My daughter is so much more than ‘pretty’

How do I teach her that self-worth isn’t sealed into pretty?

My daughter is so much more than ‘pretty’

My mother tells a story of the very early years of my life. I was not yet two-years-old and all I wanted was real earrings. She ultimately gave in and had my ears pierced. I loved my pretty earrings.

That’s when I started chasing pretty–before my second birthday.

Every stranger that I met noticed my pretty earrings. In the line at the grocery store. At the zoo. My earrings and I got so many compliments. I was a pretty baby with pretty earrings and pretty dresses.

I grew into a little girl who loved being pretty. I wanted to be noticed. I wanted to hear compliments on my appearance. My self-worth became enmeshed in those compliments. This was the beginning of a lifetime spent chasing pretty.

By the time I was 10, I thought I needed to lose weight. Because skinny is pretty. For a 4th-grader, I spent far too much time in my bedroom trying to curl my bangs, because I wanted to look pretty.

I wanted people to tell me I was pretty because this is how I came to measure my self-worth.

Long before high school I developed an unhealthy perception of my body. This led to diet pills and crash diets. Because skinny is pretty and pretty is everything.

I accumulated all the necessary (and much of the unnecessary) beautifying equipment. This included a closet stuffed with clothes and drawers full of make-up and hair supplies. These things helped in the chase. They helped make me pretty. Really pretty. Or at least that’s what I heard from strangers.

But despite a lifetime of chasing pretty, I never felt pretty.

Pretty was a moving target that I never could quite seem to catch.

No matter how much I dieted, how much make up I wore, or how cute my outfit was on any given day—pretty seemed to escape me. Each time I looked in the mirror or saw a photo of myself, I questioned.

Do I look pretty?

I am now 33-years-old. I am a wife and mother of two. Last year I finished a Ph.D. I accomplished great heights in my career—accumulating accolades and recognition for contributions to my field of work. These days, I have surrendered to the chase.

I no longer have the time and energy to chase pretty. Because frankly, it’s exhausting.

I never was going to catch it anyways.

Somewhere in these major life changes I saw a photo that changed everything. For the first time, I saw a photo of myself that took my breathe away.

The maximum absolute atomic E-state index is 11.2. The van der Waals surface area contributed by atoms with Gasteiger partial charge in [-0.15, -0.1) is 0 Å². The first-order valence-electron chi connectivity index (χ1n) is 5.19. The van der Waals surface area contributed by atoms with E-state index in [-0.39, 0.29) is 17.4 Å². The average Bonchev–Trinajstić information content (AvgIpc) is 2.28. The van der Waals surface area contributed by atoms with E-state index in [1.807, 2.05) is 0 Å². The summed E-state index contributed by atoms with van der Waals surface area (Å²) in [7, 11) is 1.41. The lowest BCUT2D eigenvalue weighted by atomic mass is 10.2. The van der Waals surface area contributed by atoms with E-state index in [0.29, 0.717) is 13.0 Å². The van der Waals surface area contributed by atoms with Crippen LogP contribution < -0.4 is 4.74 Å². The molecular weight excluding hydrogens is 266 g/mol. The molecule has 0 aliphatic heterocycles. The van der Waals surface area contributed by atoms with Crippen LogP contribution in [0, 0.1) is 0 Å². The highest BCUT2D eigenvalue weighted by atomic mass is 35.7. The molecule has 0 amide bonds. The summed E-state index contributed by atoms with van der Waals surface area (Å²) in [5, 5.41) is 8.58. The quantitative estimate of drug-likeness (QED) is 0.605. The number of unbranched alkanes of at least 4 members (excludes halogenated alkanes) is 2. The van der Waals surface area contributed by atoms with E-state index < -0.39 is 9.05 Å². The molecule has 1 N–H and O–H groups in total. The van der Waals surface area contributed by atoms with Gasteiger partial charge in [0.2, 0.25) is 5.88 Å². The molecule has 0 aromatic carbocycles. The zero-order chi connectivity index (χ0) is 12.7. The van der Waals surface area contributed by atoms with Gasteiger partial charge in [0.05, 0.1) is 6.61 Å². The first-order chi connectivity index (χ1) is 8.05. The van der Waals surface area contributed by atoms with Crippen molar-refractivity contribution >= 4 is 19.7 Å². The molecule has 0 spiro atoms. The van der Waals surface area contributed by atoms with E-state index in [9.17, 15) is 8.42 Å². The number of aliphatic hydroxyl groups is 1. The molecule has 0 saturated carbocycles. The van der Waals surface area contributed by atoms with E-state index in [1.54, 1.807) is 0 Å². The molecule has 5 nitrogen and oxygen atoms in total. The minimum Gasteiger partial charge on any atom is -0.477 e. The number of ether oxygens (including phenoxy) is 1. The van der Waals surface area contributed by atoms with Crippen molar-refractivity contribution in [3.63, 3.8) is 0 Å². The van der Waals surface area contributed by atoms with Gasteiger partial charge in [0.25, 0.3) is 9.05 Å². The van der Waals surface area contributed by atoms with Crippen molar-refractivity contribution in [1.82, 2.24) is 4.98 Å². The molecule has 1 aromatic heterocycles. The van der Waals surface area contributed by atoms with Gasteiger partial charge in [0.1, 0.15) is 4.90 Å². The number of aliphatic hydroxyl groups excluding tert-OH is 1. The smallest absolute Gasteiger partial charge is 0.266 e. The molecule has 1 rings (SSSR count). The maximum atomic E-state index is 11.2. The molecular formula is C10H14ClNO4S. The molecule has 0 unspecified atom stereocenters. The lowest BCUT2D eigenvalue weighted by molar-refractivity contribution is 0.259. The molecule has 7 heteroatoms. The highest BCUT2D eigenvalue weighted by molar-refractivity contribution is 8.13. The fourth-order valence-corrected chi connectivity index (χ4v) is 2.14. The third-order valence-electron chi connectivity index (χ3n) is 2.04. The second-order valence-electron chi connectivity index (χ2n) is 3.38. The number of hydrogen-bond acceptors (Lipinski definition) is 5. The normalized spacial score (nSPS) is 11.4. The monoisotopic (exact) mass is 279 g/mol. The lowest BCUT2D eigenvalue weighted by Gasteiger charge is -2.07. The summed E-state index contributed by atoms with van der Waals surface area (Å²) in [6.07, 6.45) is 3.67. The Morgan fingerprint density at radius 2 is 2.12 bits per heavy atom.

As they say, “a picture is worth a thousand words”. Although this photograph is the same-old-me, I am now looking at it through a different lens.

When I saw this photo, I didn’t see “pretty.” I saw something better.

I saw happy.

I saw intelligent.

I saw loving.

Once I stopped chasing pretty, I started to see everything that really mattered.

I have found a sense of self-worth that I never found in my pursuit of pretty. Now, I feel lighter. The moving target of beauty is one that I am not chasing any longer.

I feel relief.

But at the same time—I feel fear.

Because I have a baby girl. A baby girl that is told she is pretty all the time.

I cringe. Because I don’t want her to chase pretty. She’s nearly the age that I was when the chase started for me. How do I teach my daughter to value her inner-beauty? How do I teach her that self-worth isn’t sealed into pretty?

I will try my best.

I will teach her that strangers can’t see the beautiful stuff on the inside. However, out of some bizarre cultural norm she will find that these strangers constantly praise and discuss her external appearance.

World, please hear me. I need your help.

I am trying to raise a daughter to chase kindness, education, and compassion for humanity. With all that on her plate, she doesn’t have time to chase pretty.

The next time you see us at the grocery store, say hello. If you want to talk with her–please go ahead. Ask her the name of her favorite book. Ask her about her beloved puppy.

Just stop making a little girl’s physical appearance her stand-out quality.

For the love of all things good, please stop telling my baby that she is pretty. Because she’s so much more than that.

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